Short stories and novellas have different rhythms and artistic flavor, and Brin's short stories and novellas, several of which earned Hugo and other awards, exploit that difference to explore a wider range of real and vividly speculative ideas. Many have been selected for anthologies and reprints, and most have been published in anthology form. Learn More
Since 2004, David Brin has maintained a blog about science, technology, science fiction, books, and the future — themes his science fiction and nonfiction writings continue to explore. Learn More
Who could've predicted that social media — indeed, all of our online society — would play such an important role in the 21st Century — restoring the voices of advisors and influencers! Lively and intelligent comments spill over onto Brin's social media pages. Learn More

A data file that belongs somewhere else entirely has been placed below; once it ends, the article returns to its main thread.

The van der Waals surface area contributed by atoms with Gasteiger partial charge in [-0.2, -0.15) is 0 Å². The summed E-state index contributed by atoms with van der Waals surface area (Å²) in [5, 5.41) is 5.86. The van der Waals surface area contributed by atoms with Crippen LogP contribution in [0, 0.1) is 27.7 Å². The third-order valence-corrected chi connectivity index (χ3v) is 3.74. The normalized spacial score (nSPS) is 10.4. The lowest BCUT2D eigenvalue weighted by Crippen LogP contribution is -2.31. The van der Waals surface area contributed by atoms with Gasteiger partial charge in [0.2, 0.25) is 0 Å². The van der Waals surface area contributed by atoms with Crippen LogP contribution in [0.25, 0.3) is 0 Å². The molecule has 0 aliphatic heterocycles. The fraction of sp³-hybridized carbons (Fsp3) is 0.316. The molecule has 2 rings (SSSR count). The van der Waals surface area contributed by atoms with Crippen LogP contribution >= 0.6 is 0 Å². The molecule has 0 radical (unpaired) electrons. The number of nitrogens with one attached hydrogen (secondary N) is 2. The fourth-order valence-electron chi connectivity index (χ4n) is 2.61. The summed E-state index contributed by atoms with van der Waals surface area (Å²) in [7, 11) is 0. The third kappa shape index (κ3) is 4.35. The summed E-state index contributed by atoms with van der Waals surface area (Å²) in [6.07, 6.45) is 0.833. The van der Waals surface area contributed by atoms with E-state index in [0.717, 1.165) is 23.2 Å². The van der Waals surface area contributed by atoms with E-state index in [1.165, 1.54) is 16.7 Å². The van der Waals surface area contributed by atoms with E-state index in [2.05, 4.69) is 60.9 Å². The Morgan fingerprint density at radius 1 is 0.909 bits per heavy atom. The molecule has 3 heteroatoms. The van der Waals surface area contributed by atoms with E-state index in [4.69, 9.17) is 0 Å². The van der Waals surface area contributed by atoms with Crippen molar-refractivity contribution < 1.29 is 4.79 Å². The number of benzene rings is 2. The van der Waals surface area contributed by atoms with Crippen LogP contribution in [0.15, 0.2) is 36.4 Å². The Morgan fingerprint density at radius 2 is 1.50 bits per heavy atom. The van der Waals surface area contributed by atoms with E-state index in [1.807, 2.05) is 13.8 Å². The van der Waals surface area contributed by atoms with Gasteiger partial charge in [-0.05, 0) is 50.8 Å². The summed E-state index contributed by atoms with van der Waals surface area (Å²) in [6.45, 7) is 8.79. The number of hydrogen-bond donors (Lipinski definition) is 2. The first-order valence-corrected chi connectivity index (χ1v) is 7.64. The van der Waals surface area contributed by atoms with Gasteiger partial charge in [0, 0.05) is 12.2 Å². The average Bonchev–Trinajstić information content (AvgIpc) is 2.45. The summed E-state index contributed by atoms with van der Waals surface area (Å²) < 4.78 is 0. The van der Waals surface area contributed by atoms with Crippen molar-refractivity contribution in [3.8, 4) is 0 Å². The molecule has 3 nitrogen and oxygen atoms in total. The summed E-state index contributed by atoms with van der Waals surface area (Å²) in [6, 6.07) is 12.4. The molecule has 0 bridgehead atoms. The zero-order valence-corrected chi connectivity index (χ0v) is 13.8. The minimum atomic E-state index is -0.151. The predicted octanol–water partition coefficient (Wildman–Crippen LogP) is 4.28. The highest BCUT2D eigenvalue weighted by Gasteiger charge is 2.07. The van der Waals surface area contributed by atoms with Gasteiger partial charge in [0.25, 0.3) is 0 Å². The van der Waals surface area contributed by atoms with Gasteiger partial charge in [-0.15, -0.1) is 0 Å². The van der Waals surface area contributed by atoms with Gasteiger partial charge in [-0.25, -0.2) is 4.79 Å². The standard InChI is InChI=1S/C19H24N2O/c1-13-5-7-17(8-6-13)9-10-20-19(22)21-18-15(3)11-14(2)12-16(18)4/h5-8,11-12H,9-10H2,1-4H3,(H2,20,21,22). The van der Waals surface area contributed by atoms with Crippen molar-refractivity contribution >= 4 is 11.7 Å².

David Brin's Ph.D in Physics from the University of California at San Diego (the lab of nobelist Hannes Alfven) followed a masters in optics and an undergraduate degree in astrophysics from Caltech. Every science show that depicts a comet now portrays the model developed in Brin's PhD research. Learn More
Brin's non-fiction book, The Transparent Society: Will Technology Force Us to Choose Between Freedom and Privacy?, continues to receive acclaim for its accuracy in predicting 21st Century concerns about online security, secrecy, accountability and privacy. Learn More
Brin speaks plausibly and entertainingly about trends in technology and society to audiences willing to confront the challenges that our rambunctious civilization will face in the decades ahead. He also talks about the field of science fiction, especially in relation to his own novels and stories. To date he has presented at more than 200 meetings, conferences, corporate retreats and other gatherings.Learn More